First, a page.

Martin Luther King Jr. Day's significance at UB
UB is observing Martin Luther King Jr. Day on Jan. 21. King spoke at Kleinhans in Buffalo in 1967, and the photo above is taken from The Spectrum's archives of coverage of that speech. Courtesy of Hersfeld
In a sense, Rev. Dr. Martin Luther King Jr. was killed twice, according to Dr. Keith Griffler, chair and associate professor of transnational studies.
Some of the campus community is disappointed with how Americans have come to neglect what they feel is the true meaning of King's message. However, other professors and organizations feel our students and faculty are acting in the spirit of the holiday, as they commemorate King through speeches and food drives annually. Martin Luther King Jr. Day will be observed by UB on Jan. 21. No classes will be held.
"[King was killed] first as a person and second in the iconization of a leader who would not be remotely satisfied with where we are as a world today," Griffler said in an email.
King was killed on April 4, 1968 and some of Griffler's first memories regarding theCivil Rights Movement came in the years following King's assassination. A period in which "[King's] memory and legacy were still a living presence," Griffler said. The holiday brings back a sense of that presence, according to Griffler. But to be true to King's spirit, the day should commemorate the billions of people still fighting similar struggles, he said.
King's dream hasn't been fulfilled, according to William Richardson, the graduate adviser for Fight the Power and a master's student in UB's sociology department. He wishes the university community would understand that.
"Today many of us are all too willing to compromise our principles for short term gain, or to gain acceptance from the crowd," Richardson said in an email. "Looking at many of the problems that our campus, city and nation [have], a good majority of them persist not because people don't care, but because people aren't willing to speak up."
King's dream was about our rights as individuals, not simply the black community's ability to gain positions of power, Richardson said.
King desired change - positive change - for the equality of the African American community in the United States. He fought for this cause, persuading the community through non-violent acts to secure a place for equal rights in our country.
In Nov. 1967, King came and spoke at Kleinhans Music Hall in downtown Buffalo. In his speech, he said, "I am still convinced that non-violence is the most potent weapon to an oppressed people," according to The Spectrum archives. He went on to say, "I still have faith in the future and will not yield to the politics of despair."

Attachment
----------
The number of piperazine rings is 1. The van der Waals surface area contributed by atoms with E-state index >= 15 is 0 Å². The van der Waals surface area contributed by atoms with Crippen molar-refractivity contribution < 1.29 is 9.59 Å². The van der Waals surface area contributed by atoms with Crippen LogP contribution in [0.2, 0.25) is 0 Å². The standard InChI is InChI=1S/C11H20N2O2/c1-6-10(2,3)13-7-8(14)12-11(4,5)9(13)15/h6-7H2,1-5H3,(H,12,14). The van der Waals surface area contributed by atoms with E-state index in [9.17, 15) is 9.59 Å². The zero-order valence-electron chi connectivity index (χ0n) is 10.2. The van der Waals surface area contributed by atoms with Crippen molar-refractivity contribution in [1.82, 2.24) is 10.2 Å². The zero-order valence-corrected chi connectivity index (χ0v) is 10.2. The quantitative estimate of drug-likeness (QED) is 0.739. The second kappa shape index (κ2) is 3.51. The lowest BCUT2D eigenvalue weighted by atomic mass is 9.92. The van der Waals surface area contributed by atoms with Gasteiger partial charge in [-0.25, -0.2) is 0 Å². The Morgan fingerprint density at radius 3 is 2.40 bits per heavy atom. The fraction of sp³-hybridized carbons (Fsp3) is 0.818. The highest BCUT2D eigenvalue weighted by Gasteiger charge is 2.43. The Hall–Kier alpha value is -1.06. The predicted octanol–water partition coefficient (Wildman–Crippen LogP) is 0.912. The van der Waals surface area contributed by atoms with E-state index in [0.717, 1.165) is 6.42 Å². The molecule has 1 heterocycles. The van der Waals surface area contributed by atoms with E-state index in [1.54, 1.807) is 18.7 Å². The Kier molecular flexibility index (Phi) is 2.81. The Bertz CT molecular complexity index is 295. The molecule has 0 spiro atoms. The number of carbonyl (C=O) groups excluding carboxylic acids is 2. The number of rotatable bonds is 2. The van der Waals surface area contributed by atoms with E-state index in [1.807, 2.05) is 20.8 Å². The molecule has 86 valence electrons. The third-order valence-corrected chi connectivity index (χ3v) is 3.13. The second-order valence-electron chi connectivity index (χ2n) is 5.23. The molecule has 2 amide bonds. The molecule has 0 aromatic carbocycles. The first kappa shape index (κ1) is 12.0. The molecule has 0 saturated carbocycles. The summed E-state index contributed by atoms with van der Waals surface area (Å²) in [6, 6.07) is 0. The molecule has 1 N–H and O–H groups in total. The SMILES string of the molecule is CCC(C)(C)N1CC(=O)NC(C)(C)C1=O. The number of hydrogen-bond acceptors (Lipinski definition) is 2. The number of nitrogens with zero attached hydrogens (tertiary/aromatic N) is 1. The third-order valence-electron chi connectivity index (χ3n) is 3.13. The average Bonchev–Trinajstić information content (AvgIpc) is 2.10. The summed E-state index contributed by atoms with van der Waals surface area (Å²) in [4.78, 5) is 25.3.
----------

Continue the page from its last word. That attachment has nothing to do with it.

Richardson feels King and the day represent the "life and times of a man who gave his all for his people's freedom and that of everyone else in this nation."
King's presence is still remembered in Buffalo, in part through UB sponsored events. Each year, UB has a Martin Luther King Jr. commemoration day as part of UB's Distinguished Speakers Series.
William Regan, director of the office of special events, said bringing in a speaker in honor of King started in the '70s as part of the minorities program.
This series aims to "address [Martin Luther King's] legacy, which we try to portray through personal contacts of Martin Luther King Jr.," Regan said.
In the past, King's daughter, Bernice King, and his son, Martin Luther King III, have spoken to the UB community. Other individuals involved in civil rights activism are also asked to speak at this event each year, according to Regan.
This year's speaker is Walter Mosley, a novelist and social commentator. He will speak at the Center for the Arts on Feb. 28. Mosely has written on the black experience in America. In his novels he demonstrates "the cultural quality of existence of African Americans for the past seven to eight decades," Regan said.
Quality of life is also on the minds of 12 UB volunteers who will be participating in The Martin Luther King Day of Service. The student-organized food drive will benefit the Food Bank of WNY, according to Baylee Richards, the graduate assistant for community engagement.
The event is Jan. 21 and run by the Service Collaborative of Western New York and the United Way of Buffalo and Erie County. Volunteers will go to Hamburg and collect canned goods at 9 a.m.
To Jessie Carter, lecturer of transnational studies, such involvement by the community is what Martin Luther King Jr. Day should represent to our students and staff.
"It's not just about Martin Luther King Jr.; there [are] so many people involved," Carter said.
But to some, like Richardson, even on Martin Luther King Jr. Day, segregation within the community is prevalent, and despite the progress we have made for civil rights, he still hopes for a day when individuals can become a nation where people are "truly equal."
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